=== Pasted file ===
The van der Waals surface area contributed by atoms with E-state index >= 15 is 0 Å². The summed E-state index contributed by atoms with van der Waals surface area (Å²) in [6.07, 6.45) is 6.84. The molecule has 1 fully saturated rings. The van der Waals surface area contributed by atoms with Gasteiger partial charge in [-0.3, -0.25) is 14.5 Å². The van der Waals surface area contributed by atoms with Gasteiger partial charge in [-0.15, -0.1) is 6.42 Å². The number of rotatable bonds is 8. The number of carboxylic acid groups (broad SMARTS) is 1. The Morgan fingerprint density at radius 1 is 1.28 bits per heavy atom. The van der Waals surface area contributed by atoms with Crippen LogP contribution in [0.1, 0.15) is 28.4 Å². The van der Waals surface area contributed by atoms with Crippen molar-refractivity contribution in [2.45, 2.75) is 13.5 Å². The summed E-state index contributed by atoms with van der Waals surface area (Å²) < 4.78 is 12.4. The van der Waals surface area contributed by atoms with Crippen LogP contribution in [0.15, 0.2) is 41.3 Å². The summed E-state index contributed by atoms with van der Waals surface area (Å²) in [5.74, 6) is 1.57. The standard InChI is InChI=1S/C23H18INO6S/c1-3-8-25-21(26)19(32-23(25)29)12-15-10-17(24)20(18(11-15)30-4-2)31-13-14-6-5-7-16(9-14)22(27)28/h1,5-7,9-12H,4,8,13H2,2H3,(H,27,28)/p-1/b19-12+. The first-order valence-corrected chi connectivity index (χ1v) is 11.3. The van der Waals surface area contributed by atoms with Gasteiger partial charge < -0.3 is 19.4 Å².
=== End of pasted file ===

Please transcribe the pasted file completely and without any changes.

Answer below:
The van der Waals surface area contributed by atoms with E-state index >= 15 is 0 Å². The summed E-state index contributed by atoms with van der Waals surface area (Å²) in [6.07, 6.45) is 6.84. The molecule has 1 fully saturated rings. The van der Waals surface area contributed by atoms with Gasteiger partial charge in [-0.3, -0.25) is 14.5 Å². The van der Waals surface area contributed by atoms with Gasteiger partial charge in [-0.15, -0.1) is 6.42 Å². The number of rotatable bonds is 8. The number of carboxylic acid groups (broad SMARTS) is 1. The Morgan fingerprint density at radius 1 is 1.28 bits per heavy atom. The van der Waals surface area contributed by atoms with Crippen LogP contribution in [0.1, 0.15) is 28.4 Å². The van der Waals surface area contributed by atoms with Crippen molar-refractivity contribution in [2.45, 2.75) is 13.5 Å². The summed E-state index contributed by atoms with van der Waals surface area (Å²) < 4.78 is 12.4. The van der Waals surface area contributed by atoms with Crippen LogP contribution in [0.15, 0.2) is 41.3 Å². The summed E-state index contributed by atoms with van der Waals surface area (Å²) in [5.74, 6) is 1.57. The standard InChI is InChI=1S/C23H18INO6S/c1-3-8-25-21(26)19(32-23(25)29)12-15-10-17(24)20(18(11-15)30-4-2)31-13-14-6-5-7-16(9-14)22(27)28/h1,5-7,9-12H,4,8,13H2,2H3,(H,27,28)/p-1/b19-12+. The first-order valence-corrected chi connectivity index (χ1v) is 11.3. The van der Waals surface area contributed by atoms with Gasteiger partial charge < -0.3 is 19.4 Å².